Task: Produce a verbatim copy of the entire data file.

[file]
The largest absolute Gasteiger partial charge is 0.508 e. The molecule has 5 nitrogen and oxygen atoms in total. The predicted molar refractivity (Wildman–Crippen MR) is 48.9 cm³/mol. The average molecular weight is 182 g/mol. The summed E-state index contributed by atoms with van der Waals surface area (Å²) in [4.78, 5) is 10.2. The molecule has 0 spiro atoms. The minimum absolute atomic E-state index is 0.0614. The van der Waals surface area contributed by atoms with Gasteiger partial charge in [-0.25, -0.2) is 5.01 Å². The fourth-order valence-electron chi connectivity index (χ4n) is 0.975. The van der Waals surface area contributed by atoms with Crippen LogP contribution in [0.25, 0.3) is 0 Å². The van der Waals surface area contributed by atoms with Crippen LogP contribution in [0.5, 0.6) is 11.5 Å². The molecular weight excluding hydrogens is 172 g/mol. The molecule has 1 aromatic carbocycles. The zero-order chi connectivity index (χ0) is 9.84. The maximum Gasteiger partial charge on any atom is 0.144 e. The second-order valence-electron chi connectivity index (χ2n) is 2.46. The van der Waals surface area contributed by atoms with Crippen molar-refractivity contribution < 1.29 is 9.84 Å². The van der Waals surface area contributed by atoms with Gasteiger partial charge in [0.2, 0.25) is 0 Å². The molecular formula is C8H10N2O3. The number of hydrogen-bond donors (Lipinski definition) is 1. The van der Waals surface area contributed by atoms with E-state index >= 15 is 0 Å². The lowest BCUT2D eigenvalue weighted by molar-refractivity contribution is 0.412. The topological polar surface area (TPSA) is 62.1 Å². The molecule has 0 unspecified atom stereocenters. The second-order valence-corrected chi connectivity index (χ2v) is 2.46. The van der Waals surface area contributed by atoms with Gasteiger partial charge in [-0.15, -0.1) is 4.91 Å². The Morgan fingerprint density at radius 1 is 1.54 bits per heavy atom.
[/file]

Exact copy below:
The largest absolute Gasteiger partial charge is 0.508 e. The molecule has 5 nitrogen and oxygen atoms in total. The predicted molar refractivity (Wildman–Crippen MR) is 48.9 cm³/mol. The average molecular weight is 182 g/mol. The summed E-state index contributed by atoms with van der Waals surface area (Å²) in [4.78, 5) is 10.2. The molecule has 0 spiro atoms. The minimum absolute atomic E-state index is 0.0614. The van der Waals surface area contributed by atoms with Gasteiger partial charge in [-0.25, -0.2) is 5.01 Å². The fourth-order valence-electron chi connectivity index (χ4n) is 0.975. The van der Waals surface area contributed by atoms with Crippen LogP contribution in [0.25, 0.3) is 0 Å². The van der Waals surface area contributed by atoms with Crippen LogP contribution in [0.5, 0.6) is 11.5 Å². The molecular weight excluding hydrogens is 172 g/mol. The molecule has 1 aromatic carbocycles. The zero-order chi connectivity index (χ0) is 9.84. The maximum Gasteiger partial charge on any atom is 0.144 e. The second-order valence-electron chi connectivity index (χ2n) is 2.46. The van der Waals surface area contributed by atoms with Crippen molar-refractivity contribution < 1.29 is 9.84 Å². The van der Waals surface area contributed by atoms with Gasteiger partial charge in [0.2, 0.25) is 0 Å². The molecular formula is C8H10N2O3. The number of hydrogen-bond donors (Lipinski definition) is 1. The van der Waals surface area contributed by atoms with E-state index >= 15 is 0 Å². The lowest BCUT2D eigenvalue weighted by molar-refractivity contribution is 0.412. The topological polar surface area (TPSA) is 62.1 Å². The molecule has 0 unspecified atom stereocenters. The second-order valence-corrected chi connectivity index (χ2v) is 2.46. The van der Waals surface area contributed by atoms with Gasteiger partial charge in [-0.15, -0.1) is 4.91 Å². The Morgan fingerprint density at radius 1 is 1.54 bits per heavy atom.